Now is the time for leadership and that means leading by example. You want the support of the people in S.A, bring leadership, not a program looking 70 years into the future. – Paul Murray

I thought today was the 1st of September, not the 1st of April.

When the last revamp of the mall was done, the council’s experts who had extolled the wonders of their new plan, including one suggestion that this new hot openness would give tourists and locals a chance to sit in awe of the Adelaide Hills!

They derided anyone who criticized this shadeless, ugly expanse of granite with its supremely uncomfortable seating and the total lack of any trees. They pulled out all the ones which were fast forming a wonderfully shady, relatively cool canopy.

Now it is proposed to change it all again! Someone, somewhere is making one hell of a lot of money out of the Adelaide City Council’s stupidity.Robert McCormick

The members seem to be getting a little bored. What is the business case? Does it pass the pub test? – Paul Andrew

Risk management gone mad! Leave well alone. The current surfacing is the best we’ve ever had. Any new surfacing will almost certainly be deemed to be not achieving its objectives, followed by a fresh proposal to ‘solve all problems’. 

Meanwhile, somebody continues to profit at the gullible public’s expense. – Richard Samulis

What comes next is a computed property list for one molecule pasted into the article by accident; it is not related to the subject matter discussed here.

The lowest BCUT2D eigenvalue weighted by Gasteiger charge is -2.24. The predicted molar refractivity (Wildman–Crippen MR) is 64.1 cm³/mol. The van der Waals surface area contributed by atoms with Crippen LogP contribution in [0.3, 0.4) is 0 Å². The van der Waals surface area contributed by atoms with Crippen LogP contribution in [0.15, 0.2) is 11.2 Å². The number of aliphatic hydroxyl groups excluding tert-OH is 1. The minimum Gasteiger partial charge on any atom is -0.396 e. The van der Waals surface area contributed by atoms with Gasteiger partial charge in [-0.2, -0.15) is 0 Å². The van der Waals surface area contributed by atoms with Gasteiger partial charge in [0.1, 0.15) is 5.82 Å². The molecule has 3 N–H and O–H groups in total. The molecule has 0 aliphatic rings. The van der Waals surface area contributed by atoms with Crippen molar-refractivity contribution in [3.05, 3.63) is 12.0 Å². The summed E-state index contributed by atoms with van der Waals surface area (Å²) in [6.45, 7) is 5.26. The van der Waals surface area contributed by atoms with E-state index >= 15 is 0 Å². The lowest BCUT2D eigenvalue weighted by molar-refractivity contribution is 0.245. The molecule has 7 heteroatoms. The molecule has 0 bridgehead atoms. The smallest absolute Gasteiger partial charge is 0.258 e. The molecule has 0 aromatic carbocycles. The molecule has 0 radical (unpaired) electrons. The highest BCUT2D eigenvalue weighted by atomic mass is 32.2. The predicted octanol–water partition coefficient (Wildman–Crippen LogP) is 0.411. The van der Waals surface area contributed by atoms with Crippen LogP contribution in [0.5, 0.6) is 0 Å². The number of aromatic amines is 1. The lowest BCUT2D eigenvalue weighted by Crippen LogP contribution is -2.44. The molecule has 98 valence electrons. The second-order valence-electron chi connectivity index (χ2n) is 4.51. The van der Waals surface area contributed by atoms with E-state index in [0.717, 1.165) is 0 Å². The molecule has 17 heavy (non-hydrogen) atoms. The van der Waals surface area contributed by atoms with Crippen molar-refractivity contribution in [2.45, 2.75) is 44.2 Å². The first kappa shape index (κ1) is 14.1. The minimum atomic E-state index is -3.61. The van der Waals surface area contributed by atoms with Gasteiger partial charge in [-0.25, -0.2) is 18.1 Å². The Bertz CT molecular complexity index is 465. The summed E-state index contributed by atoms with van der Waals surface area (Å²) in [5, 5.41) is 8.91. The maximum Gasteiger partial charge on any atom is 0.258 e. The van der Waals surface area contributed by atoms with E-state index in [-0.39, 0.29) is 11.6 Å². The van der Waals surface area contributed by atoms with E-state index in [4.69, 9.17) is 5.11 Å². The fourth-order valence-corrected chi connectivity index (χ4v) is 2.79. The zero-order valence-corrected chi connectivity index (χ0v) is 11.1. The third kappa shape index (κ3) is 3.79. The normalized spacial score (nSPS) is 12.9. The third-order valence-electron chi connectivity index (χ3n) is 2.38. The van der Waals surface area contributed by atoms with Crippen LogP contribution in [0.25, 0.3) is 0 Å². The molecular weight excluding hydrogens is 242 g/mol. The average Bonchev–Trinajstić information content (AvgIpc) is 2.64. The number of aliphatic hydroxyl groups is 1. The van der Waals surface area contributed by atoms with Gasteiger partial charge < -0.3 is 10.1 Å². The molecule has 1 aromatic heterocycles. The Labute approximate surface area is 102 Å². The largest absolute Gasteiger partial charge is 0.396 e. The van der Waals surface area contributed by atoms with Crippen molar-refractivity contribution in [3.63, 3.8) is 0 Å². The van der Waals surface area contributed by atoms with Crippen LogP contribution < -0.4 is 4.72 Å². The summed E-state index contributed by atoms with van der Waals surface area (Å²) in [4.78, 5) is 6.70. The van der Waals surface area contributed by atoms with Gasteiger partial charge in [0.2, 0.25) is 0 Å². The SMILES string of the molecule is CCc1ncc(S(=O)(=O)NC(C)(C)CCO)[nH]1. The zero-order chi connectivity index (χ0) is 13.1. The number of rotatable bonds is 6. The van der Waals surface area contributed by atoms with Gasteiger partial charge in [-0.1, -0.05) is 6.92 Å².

Commenting on the story: Low-income rental market lockout despite Centrelink boost

We need a lot more public housing to provide affordable options and to pressure the private sector to lower rents. – Constance Lever-Tracy

At the 2016 Census, over 6000 people were counted as being homeless in South Australia.  We are now less than a year away from the next Census – what will the result be then?

At the base rate of JobSeeker, the Rental Affordability Snapshot found only 31 properties in SA were affordable for a single person, 121 for families where both parents were on JobSeeker.

That’s 152 affordable properties between 6000+ people.

In between now and the next Census, Australia faces the looming “cliff” at the end of September. JobSeeker Covid Supplement will be reduced. JobKeeper phase 1 ends and a lower JobKeeper will be available if your employer is still eligible.